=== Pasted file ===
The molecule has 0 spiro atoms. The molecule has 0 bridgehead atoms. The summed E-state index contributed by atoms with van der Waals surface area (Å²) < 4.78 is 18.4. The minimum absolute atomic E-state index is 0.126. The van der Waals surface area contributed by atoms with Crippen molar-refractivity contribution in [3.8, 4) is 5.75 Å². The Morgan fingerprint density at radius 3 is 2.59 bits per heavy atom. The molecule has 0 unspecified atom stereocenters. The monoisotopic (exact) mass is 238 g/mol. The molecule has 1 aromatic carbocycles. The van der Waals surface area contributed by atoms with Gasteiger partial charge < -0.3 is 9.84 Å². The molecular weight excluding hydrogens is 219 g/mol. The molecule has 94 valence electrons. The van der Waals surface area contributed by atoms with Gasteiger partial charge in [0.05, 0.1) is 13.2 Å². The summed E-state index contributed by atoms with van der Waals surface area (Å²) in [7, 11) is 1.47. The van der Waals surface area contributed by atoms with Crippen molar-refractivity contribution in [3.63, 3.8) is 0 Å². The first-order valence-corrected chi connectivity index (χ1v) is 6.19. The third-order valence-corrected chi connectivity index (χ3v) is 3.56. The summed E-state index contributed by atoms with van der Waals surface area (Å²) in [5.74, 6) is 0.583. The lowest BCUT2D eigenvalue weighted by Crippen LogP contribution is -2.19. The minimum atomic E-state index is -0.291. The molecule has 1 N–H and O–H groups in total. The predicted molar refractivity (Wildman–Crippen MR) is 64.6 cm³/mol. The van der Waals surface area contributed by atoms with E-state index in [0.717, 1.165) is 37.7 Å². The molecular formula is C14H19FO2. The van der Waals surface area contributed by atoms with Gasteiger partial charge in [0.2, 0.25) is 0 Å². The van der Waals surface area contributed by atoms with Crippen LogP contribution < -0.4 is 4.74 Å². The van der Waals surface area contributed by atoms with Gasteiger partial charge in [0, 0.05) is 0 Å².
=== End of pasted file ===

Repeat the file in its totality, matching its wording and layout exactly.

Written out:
The molecule has 0 spiro atoms. The molecule has 0 bridgehead atoms. The summed E-state index contributed by atoms with van der Waals surface area (Å²) < 4.78 is 18.4. The minimum absolute atomic E-state index is 0.126. The van der Waals surface area contributed by atoms with Crippen molar-refractivity contribution in [3.8, 4) is 5.75 Å². The Morgan fingerprint density at radius 3 is 2.59 bits per heavy atom. The molecule has 0 unspecified atom stereocenters. The monoisotopic (exact) mass is 238 g/mol. The molecule has 1 aromatic carbocycles. The van der Waals surface area contributed by atoms with Gasteiger partial charge < -0.3 is 9.84 Å². The molecular weight excluding hydrogens is 219 g/mol. The molecule has 94 valence electrons. The van der Waals surface area contributed by atoms with Gasteiger partial charge in [0.05, 0.1) is 13.2 Å². The summed E-state index contributed by atoms with van der Waals surface area (Å²) in [7, 11) is 1.47. The van der Waals surface area contributed by atoms with Crippen molar-refractivity contribution in [3.63, 3.8) is 0 Å². The first-order valence-corrected chi connectivity index (χ1v) is 6.19. The third-order valence-corrected chi connectivity index (χ3v) is 3.56. The summed E-state index contributed by atoms with van der Waals surface area (Å²) in [5.74, 6) is 0.583. The lowest BCUT2D eigenvalue weighted by Crippen LogP contribution is -2.19. The minimum atomic E-state index is -0.291. The molecule has 1 N–H and O–H groups in total. The predicted molar refractivity (Wildman–Crippen MR) is 64.6 cm³/mol. The van der Waals surface area contributed by atoms with E-state index in [0.717, 1.165) is 37.7 Å². The molecular formula is C14H19FO2. The van der Waals surface area contributed by atoms with Gasteiger partial charge in [0.2, 0.25) is 0 Å². The van der Waals surface area contributed by atoms with Crippen LogP contribution < -0.4 is 4.74 Å². The van der Waals surface area contributed by atoms with Gasteiger partial charge in [0, 0.05) is 0 Å².